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This case describes a levonorgestrel intrauterine device (IUD) found to be expelled and retained in the vagina encased in a thick, calcified rind. This case demonstrates that an IUD may be retained as a vaginal foreign body in a patient with decreased mobility and may present with an unconventional appearance. There are several case reports in the literature describing IUDs migrating into the bladder and forming intravesical calculi; there are no case reports describing a similar process of petrification in the uterus or vagina.
The patient is a 12-year-old, medically complex female with global developmental delay, quadriplegic cerebral palsy and epilepsy secondary to congenital cytomegalovirus infection. She had menarche at age 9. A 52 mg levonorgestrel IUD was placed seven months later for menstrual suppression, resulting in significantly lighter menstrual bleeding. After about one year, the patient experienced a return of heavier menstrual bleeding, which persisted for a year prior to presentation. She had a renal ultrasound completed for unrelated complaints that noted a vaginal foreign body, concerning for her IUD. Her exam revealed a rock-like foreign body in the vagina, but no IUD. The object could not be removed in the clinic. She then had an exam under anesthesia (EUA) at which time the foreign body was easily removed. The T-shaped object was encased in a malodorous, hard, brown cast. Breaking the cast revealed the patient's IUD. Another 52 mg levonorgestrel IUD was then successfully placed resulting in excellent menstrual suppression.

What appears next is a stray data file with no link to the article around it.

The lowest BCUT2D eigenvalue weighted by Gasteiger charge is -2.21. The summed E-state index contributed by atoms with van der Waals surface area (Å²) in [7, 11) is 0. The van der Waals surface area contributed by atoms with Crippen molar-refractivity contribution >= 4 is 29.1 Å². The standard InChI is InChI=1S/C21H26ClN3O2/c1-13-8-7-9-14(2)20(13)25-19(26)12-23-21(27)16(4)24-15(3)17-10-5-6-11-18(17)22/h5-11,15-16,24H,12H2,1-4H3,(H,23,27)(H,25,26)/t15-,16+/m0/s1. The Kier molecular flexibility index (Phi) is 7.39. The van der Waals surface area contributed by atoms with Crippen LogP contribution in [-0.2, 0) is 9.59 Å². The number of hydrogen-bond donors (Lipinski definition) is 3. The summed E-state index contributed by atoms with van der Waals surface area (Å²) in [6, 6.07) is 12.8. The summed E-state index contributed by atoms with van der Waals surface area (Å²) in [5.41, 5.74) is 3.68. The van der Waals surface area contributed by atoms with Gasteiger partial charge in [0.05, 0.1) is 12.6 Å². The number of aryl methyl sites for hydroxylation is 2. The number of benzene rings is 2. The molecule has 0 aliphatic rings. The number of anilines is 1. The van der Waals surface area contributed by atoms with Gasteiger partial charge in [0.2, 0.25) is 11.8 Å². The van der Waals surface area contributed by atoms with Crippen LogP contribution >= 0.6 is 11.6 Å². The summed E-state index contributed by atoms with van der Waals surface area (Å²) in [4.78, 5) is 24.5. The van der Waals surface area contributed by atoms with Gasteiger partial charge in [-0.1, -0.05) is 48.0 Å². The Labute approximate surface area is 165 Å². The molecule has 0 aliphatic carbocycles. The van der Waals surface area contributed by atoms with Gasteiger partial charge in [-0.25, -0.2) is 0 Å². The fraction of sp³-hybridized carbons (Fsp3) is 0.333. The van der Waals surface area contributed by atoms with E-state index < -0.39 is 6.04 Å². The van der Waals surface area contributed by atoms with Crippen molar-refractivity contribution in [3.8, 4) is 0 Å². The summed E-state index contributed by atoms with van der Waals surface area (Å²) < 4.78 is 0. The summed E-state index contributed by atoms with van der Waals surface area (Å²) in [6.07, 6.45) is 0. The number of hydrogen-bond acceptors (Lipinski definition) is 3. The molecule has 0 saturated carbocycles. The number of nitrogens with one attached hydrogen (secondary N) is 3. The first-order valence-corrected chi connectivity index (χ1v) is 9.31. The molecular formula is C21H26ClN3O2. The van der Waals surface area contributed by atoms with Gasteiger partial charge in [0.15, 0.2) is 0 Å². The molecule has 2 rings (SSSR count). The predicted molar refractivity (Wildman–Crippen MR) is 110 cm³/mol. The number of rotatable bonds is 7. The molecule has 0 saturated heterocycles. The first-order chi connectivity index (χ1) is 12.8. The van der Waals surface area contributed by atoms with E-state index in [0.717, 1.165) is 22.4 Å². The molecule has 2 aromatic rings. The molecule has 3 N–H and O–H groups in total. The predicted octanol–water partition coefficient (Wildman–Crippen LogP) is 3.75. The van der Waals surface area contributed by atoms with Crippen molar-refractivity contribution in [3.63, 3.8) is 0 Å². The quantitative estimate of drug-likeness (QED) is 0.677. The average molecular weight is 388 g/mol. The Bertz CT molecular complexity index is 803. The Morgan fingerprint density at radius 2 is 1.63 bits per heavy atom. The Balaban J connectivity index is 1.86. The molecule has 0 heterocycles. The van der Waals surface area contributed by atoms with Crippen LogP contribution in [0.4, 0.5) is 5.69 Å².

In this non-mobile patient, the differential diagnosis included calcified stool or decidual cast, her IUD, or another foreign body. In the office, the foreign body was not clearly identifiable and due to the size could not easily be removed. The EUA demonstrated an encased IUD. This patient's IUD was possibly expelled and then sat in the vagina where layers of surface deposition accumulated and created a stone. We also considered that the IUD was expelled in toto within a decidual cast. The expulsion rate of IUDs in adolescents is reported to be 8.0%. Identifying IUD displacement can be more challenging in patients with developmental disabilities for many reasons. In this case, resumption of heavier menstrual bleeding after initial benefit following IUD placement should have prompted an exam. The IUD was likely rendered ineffective by displacement from the endometrial cavity and possibly by encapsulation within the cast.
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